A five-year battle between NIH and its parent, the Department of Health and Human Services, culminated last month in the replacement of Edwin ("Ted") Becker as director of NIH’s Office of Research Services (ORS). Last year the office was responsible for the purchase of some $174 million worth of items for both the main campus in Bethesda, Md., and affiliated laboratories around the country.
The last straw was an April 15 letter from Richard Kusserow, the department’s inspector general, to HHS Secretary Otis Bowen. In it, Kusserow charged that "there is a major failure in internal controls at ORS . . . which is resulting in $26 million in precious research funds being lost each year due to ineffi- ciency and mismanagement."He added: "Prompt and decisive action is needed to root out these long-standing, systemic procurement deficiencies."
NIH has long resisted such criticism. A report accompanying Kusserow’s letter cites findings from several investigations over the past five years into procurement practices at NIH, all of which call for greater accountability, control over procedures, and concern for saving money. But Becker weathered each of the previous studies because NIH scientists were pleased with the quick response time by the agency’s decentralized ordering system.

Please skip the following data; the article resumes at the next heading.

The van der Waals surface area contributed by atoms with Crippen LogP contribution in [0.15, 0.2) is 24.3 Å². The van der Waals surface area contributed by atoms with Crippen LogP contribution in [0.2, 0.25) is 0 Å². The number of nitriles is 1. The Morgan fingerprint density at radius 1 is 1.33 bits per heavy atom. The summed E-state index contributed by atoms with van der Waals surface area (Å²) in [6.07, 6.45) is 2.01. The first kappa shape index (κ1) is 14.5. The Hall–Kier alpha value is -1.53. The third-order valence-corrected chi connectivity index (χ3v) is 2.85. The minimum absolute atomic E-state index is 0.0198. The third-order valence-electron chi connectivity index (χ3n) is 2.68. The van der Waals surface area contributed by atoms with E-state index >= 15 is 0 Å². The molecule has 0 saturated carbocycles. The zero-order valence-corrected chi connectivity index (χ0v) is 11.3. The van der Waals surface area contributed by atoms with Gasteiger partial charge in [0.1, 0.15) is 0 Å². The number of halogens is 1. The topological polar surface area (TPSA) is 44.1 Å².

The department’s auditors believe that giving purchasing authority to hundreds of persons encourages enormous waste. NIH Director James Wyngaarten acknowledges that changes are needed, but he disputes the magnitude and severity of the problem.
"It’s a classic battle between the scientists and the men with the green eyeshades," he says, "Their only concern is the government’s fiduciary responsibility, while Ted wanted to deliver the goods as quickly as possible. And he’s done a great job. Ted can walk on water as far as the NIH scientists are concerned, that’s how smoothly the system is working."
Wyngaarten also disputes the financial loss from current practices, saying that the $26 million figure does not come from any official audit but that it "has taken on a life of its own." He cites a study by the private, independent Logistics Management Institute calculating waste at 1%, or less than $2 million.
But the report also gave HHS officials the weapon they needed to oust Becker. "Aggressive action needs to be taken before May 31, 1988, when the report from the Logistics Management Institute is scheduled to be made public," Kusserow wrote to Bowen. "Failure to act could undermine public confidence in NIH’s ability to provide proper stewardship over the funds appropriated for biomedical research." Bowen apparently agreed.